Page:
Why Democrats should pick Pete

I met Pete Buttigieg in the summer of 2008. We were working on a campaign and quickly became friends while crisscrossing Indiana doing advance work. When you spend that much time driving through farmland as far as the eye can see, you get to know a person pretty well.

The more I got to know Pete, the more I realized the passenger in my old Jeep Cherokee was someone brilliant. Someone destined to do great things.

Before articles appeared touting Mayor Pete as one of the youngest mayors in the country, or as the prospective “First Gay President,” or as the veteran who served a tour in Afghanistan while in office, there was just my friend Peter.

South Bend Mayor Pete Buttigieg pictured with Afghan orphans during a humanitarian mission in Kabul as a Lieutenant with the U.S. Navy Reserve (Credit: South Bend Tribune)

I was immensely intrigued by this Rhodes Scholar educated at Harvard and Oxford. He had given up a job at one of the top consulting firms in the world to move back to his hometown of South Bend, Indiana. He had no job prospects, and it was the peak of the 2008–09 economic crash, no less.

But that was the point. Because Pete had a vision.

When I came back to visit Pete in February 2009, he had just purchased a gorgeous, seriously neglected home on the banks of the St. Joseph River.

I looked at him incredulously. He had, from my perspective, just purchased a huge money pit, and he wasn’t even sure where his next paycheck would be coming from.

But Pete had a vision.

During that weekend I spent with Pete, he took me around South Bend to offer a history lesson on his city. We visited the site of the Studebaker plant, an eyesore that had been sitting for decades just a couple blocks south of downtown. I saw an abandoned building that was a perfect example of why South Bend’s greatest days were behind it. Pete saw immense opportunity. This was prime real estate that could be revamped and reinvigorated, land that could draw desperately needed jobs back to downtown South Bend, he reasoned.

Again, Pete had a vision.

As happens in life, we drifted apart, but I always kept an eye on Pete from afar. I was always curious what he was going to do next. I knew wherever he was — and whatever he was doing — the outcome would be great.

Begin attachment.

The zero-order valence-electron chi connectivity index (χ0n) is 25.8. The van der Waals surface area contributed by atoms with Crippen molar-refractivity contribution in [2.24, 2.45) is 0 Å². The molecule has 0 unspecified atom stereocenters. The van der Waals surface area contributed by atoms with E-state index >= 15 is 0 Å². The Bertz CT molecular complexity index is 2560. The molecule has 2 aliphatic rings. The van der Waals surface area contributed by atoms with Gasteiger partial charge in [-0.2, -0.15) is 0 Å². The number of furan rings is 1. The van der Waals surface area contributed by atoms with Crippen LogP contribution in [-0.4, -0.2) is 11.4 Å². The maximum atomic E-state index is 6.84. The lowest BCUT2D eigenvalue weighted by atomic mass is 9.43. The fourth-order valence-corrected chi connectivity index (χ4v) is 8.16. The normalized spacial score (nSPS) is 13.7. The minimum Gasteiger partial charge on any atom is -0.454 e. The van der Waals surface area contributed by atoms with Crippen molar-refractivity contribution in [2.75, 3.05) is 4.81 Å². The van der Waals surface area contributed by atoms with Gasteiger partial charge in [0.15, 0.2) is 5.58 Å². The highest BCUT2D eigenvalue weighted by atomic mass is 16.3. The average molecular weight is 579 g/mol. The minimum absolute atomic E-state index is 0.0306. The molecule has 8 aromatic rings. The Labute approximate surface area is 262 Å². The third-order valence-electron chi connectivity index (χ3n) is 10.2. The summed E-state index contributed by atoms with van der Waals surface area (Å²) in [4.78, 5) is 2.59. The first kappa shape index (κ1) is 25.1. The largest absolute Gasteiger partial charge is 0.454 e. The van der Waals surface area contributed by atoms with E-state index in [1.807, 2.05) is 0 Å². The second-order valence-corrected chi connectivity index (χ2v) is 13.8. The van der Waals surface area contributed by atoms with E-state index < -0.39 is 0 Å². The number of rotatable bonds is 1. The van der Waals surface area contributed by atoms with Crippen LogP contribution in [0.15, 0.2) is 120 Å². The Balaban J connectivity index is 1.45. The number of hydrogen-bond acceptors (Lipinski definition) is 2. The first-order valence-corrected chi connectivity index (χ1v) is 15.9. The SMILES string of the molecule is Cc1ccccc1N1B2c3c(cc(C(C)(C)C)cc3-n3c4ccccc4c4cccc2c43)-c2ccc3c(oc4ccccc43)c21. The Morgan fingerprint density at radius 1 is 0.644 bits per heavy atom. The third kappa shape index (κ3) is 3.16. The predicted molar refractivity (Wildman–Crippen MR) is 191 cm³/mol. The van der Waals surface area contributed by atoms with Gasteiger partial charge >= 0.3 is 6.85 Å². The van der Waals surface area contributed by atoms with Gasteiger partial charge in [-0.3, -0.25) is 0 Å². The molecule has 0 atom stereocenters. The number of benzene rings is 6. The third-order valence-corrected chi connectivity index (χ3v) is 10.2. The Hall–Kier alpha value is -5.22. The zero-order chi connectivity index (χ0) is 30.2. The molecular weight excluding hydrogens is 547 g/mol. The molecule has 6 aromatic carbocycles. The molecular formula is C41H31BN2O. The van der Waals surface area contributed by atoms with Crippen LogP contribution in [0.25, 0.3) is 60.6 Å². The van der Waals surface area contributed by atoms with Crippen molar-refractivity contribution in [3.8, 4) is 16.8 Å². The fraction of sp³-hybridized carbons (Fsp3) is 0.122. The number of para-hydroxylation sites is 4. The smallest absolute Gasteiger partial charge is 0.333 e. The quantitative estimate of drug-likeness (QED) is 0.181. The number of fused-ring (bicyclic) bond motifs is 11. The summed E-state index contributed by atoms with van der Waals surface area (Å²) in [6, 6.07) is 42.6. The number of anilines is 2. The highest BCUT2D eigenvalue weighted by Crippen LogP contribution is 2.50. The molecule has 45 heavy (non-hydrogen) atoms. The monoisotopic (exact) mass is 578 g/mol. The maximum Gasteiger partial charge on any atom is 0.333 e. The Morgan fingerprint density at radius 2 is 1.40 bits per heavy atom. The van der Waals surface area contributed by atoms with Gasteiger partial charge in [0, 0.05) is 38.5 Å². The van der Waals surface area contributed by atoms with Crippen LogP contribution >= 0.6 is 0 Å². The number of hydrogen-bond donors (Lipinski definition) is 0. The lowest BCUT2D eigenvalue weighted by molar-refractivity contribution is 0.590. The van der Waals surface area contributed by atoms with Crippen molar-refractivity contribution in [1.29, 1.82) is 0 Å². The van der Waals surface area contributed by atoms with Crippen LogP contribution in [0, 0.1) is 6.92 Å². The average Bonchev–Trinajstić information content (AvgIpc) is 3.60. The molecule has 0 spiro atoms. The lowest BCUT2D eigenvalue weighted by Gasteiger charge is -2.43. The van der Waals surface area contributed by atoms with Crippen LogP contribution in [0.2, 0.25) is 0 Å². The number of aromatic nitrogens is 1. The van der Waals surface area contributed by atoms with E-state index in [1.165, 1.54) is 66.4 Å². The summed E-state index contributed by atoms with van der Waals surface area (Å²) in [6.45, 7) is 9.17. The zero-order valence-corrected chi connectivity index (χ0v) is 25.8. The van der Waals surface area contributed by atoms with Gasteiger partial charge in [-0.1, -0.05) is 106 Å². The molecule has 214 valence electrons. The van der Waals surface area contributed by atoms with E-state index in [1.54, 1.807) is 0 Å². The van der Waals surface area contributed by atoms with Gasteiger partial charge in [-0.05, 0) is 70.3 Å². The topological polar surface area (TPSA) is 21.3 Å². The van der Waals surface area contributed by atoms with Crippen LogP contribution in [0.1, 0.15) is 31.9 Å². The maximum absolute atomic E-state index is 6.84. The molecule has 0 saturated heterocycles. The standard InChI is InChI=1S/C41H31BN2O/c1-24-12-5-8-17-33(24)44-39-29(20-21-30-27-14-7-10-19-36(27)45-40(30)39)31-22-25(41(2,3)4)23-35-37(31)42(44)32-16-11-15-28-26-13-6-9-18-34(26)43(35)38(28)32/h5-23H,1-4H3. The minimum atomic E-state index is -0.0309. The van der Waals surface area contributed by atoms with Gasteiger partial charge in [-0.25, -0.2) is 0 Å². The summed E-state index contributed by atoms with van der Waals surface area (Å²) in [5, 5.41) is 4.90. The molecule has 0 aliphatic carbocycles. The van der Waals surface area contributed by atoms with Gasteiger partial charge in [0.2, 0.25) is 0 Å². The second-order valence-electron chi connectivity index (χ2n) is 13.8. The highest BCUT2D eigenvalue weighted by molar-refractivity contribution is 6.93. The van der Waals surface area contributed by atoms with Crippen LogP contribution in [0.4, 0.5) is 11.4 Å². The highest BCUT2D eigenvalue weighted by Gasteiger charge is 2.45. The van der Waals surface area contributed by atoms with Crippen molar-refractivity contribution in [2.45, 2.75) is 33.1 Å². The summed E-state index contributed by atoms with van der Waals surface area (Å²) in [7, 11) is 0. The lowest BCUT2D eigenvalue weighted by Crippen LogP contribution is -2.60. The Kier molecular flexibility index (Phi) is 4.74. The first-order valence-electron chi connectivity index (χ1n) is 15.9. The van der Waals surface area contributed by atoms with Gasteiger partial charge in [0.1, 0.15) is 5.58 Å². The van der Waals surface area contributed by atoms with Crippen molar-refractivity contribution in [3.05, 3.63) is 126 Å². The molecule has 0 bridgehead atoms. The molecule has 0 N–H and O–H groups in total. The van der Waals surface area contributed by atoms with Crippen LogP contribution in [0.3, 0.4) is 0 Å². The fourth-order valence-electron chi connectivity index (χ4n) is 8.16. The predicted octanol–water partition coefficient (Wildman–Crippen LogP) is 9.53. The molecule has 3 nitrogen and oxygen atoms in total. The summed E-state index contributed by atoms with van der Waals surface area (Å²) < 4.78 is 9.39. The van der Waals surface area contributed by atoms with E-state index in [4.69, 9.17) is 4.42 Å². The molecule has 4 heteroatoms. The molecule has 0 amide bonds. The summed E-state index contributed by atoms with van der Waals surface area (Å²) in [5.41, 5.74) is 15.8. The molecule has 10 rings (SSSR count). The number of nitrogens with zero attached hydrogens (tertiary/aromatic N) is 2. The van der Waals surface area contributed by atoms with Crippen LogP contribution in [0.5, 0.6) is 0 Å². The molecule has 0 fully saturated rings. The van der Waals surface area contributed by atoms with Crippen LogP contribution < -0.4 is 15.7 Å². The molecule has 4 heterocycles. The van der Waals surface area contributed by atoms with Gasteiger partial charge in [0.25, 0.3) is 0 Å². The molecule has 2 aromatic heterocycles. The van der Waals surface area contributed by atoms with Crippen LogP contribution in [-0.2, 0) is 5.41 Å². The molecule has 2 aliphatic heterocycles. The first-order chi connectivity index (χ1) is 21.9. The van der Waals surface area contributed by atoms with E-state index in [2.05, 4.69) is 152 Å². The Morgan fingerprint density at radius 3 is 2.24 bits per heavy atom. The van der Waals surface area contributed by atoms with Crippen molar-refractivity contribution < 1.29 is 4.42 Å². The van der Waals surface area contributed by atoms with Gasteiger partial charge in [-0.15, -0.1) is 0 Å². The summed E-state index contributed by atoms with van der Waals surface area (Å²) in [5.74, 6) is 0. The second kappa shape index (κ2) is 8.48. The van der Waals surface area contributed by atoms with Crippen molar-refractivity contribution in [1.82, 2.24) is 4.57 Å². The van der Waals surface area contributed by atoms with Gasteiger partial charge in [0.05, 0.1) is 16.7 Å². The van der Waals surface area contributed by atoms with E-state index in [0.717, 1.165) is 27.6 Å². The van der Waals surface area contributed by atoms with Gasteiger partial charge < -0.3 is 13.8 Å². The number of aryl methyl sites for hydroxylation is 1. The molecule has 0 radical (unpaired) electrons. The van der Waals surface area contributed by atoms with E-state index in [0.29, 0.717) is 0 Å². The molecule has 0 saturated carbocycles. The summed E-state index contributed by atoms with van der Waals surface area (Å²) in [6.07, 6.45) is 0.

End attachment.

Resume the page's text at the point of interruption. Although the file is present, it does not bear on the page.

Pete ran for state treasurer of Indiana in 2010. And he got trounced. But he learned from the experience. Next, he honed in on the city he loved and ran for mayor at the age of 28.

There were the usual faction candidates and then there was Pete.

During that campaign, the more people heard what Pete had to say, the more they liked what they heard. It was the same conclusion I had reached three years earlier: Whatever he was doing, it was going to be great. Pete won that election for mayor of South Bend with 74 percent of the vote.

The citizens of South Bend knew Pete had a vision.

Now, people might say, “Sure, he had a vision. So what?”

What’s most important is that Mayor Pete knows how to make that vision a reality.

Since becoming mayor, Pete has revamped the sewer system, saving South Bend more than $100 million. He tore down 1,000 blighted homes in 1,000 days. And that abandoned Studebaker Plant is now being reimagined as a thriving business park that will bring jobs back to South Bend.

Also, he has since remodeled his home to its original beauty. And it’s probably one of the best personal investments he’s ever made.

But, more importantly, the city has a renewed sense of pride that it hasn’t had for decades. You hear it when people talk about South Bend. You can even see it in the comments on social media, where you usually hear from only the harshest critics. (And yes, there are still some of those, too.)

Mayor Pete has created a brand for South Bend. And that brand is the most important thing any organization, city, state or country could ever have. Everyone loves a comeback story. And Peter helped make South Bend a comeback story.

Mayor Pete is running for DNC Chair because he wants to create a new comeback story.

The DNC needs rebranding. A renewed sense of pride, a leader who has experience doing big things and a willingness to approach some things differently. That’s not to say what we fight for wasn’t always good and right, but sometimes you need to change the discussion. To revamp, and leave past arguments behind.

The other candidates for DNC Chair are extremely accomplished people and much braver than me for putting themselves out there. I don’t have a bad word to say about any of them.

But right now, when Democrats are feeling a little demoralized, when activists are getting together in neighborhoods across the country to figure out how to re-create a movement that brings us back, we need someone who has experience turning around big things at their lowest point. Someone who knows how to take all of that energy and focus it in the right places.

I believe that person is Mayor Pete Buttigieg. He has a vision and, more importantly, he knows how to implement it. As a proud and continuously loyal Democrat, I sincerely hope he will be our next DNC Chair.

Because he has a vision.

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